The smell of flour rises from the bowl. Her son stands on a chair beside her, dull green measuring cups neatly lined up in front of him. He grabs the spatula she hands him, stirs until the flour whirls up, sticking to their eyelashes and coating their lips. He licks off the sticky paste and grimaces. It tastes like chalk. She hands him a tablespoon of baking soda, some salt to pour in. He mixes again, slower this time.
She dumps the peeled bananas into another bowl, hands him the potato masher. Bits of banana fly onto the counter, soft and brown as he whips the masher against the bottom of the bowl again and again. In yet another bowl, she dumps a stick of butter and some brown sugar. She fits the beaters into the hand mixer she’s gotten from the cabinet underneath the countertop, holds the backs of her son’s hands as she turns it on. It smells sweet and electric. She directs the wild spin of the thing until the bottom of the bowl is covered in a gritty paste. She cracks in two eggs, adds the vanilla, lets her son dump in the mashed banana. He uses his fingers to scoop out all the remaining bits.
She slowly adds the flour mixture into the bowl of wet ingredients while he stirs. “Gentle,” she says. Together, they add a cup of chocolate chips coated in flour, “so they don’t sink,” her own mother’s trick for keeping the chocolate from forming into a solid mass at the bottom of the pan. She dumps some extras into his upturned palms. He eats them one by one, letting them melt on his tongue. She watches as they slowly turn to soup from the heat of his hands. Later, she will find chocolate streaked across the cabinets, the back of her shorts, the paper bag of flour despite the fact that she’s had him wash his hands. She helps him pour the batter into the loaf pan they’ve sprayed with Pam. Before she can stop him, he sticks his finger into the batter and pops it into his mouth with a grin.
She shakes her head and places in the pan in the oven. “Middle of the top rack,” she says, her own mother’s voice in her mouth again. “Now, it’s naptime.”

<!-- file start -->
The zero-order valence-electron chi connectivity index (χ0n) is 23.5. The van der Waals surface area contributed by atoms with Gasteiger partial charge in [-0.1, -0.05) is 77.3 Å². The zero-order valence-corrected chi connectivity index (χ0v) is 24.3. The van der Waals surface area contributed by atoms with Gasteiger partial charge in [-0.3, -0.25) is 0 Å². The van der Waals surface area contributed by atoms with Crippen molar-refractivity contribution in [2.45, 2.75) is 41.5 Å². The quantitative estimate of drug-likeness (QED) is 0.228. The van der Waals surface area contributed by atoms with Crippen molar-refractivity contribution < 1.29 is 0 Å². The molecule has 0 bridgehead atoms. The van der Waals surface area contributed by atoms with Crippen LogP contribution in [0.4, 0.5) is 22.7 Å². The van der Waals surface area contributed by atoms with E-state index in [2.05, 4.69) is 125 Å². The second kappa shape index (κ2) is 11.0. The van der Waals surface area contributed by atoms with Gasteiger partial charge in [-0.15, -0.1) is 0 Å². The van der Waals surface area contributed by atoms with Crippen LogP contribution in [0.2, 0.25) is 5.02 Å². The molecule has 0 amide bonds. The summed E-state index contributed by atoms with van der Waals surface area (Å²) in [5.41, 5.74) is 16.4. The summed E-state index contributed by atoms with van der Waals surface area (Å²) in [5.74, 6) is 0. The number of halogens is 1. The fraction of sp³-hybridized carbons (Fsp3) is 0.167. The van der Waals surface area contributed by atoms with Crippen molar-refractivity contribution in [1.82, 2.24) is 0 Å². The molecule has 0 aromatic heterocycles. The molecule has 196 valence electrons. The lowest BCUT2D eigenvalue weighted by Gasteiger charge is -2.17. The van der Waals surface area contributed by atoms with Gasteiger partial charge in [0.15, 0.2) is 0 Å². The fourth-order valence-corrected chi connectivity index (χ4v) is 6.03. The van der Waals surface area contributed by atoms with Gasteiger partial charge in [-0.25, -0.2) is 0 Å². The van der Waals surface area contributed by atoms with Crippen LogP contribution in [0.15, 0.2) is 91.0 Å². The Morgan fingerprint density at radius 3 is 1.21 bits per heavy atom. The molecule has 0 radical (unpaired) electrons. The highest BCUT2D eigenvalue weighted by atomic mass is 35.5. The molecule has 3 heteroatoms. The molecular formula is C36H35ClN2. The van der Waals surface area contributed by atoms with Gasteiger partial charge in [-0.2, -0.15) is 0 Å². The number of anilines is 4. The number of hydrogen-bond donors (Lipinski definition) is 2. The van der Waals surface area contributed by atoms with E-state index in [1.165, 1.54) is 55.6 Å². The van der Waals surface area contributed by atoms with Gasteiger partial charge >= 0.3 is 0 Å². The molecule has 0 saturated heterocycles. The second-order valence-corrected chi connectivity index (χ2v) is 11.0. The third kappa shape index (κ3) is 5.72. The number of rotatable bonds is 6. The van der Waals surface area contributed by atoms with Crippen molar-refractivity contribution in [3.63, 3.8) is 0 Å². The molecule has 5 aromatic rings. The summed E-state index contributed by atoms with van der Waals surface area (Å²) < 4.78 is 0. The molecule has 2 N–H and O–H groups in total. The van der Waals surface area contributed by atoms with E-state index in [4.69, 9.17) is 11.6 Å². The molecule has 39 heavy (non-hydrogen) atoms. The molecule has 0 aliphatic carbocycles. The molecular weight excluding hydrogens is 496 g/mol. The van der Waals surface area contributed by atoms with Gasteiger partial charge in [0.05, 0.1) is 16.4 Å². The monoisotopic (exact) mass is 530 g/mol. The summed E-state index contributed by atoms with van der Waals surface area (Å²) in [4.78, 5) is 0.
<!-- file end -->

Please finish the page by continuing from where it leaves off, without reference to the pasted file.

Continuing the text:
He begins to scream, “I want to taste it! You’re going to eat it all!”
She tells him, no, she will save it for him, that it will be waiting for him when he wakes up, that while he’s in bed the smell will fill every corner of the house and lay itself down with him in his bedroom.
He’s indifferent. “I want some now.”
Sighing, she grabs a spoon, fills it with a scoop of oven-warmed goo before handing it to him and grabbing a spoonful for herself. “Only to hold you over,” she tells him, the two of them eating the batter like ice cream, chunks of banana and melting chocolate filling their mouths. They sit on the kitchen floor in front of the oven as they eat, both silent.
She tosses the spoons in the sink before gathering all the things he needs for his nap – his cars and babies and books. He puts his hands on the oven door, presses his nose against its warmth, licks the glass. He ignores her calls to follow her upstairs, her sing-song voice high and wheedling in her own ears. Finally, she grabs him and carries him up the stairs, his body straining and legs kicking wildly at her thighs and knees. She settles him into his bed, sings him a song through his anger, lies next to him while he flails and tosses his arms and legs against the mattress. She waits until his muscles give out until sleep sneaks up on him and he’s quiet. Then, she sneaks back downstairs, the door closed ever so slowly behind her. Once downstairs, she ignores all the dishes spread across the counters, the flour coating the oven burners, the small pieces of eggshell glued to the tile at her feet. Instead, she presses her own face to the oven door, resisting the urge to lick it.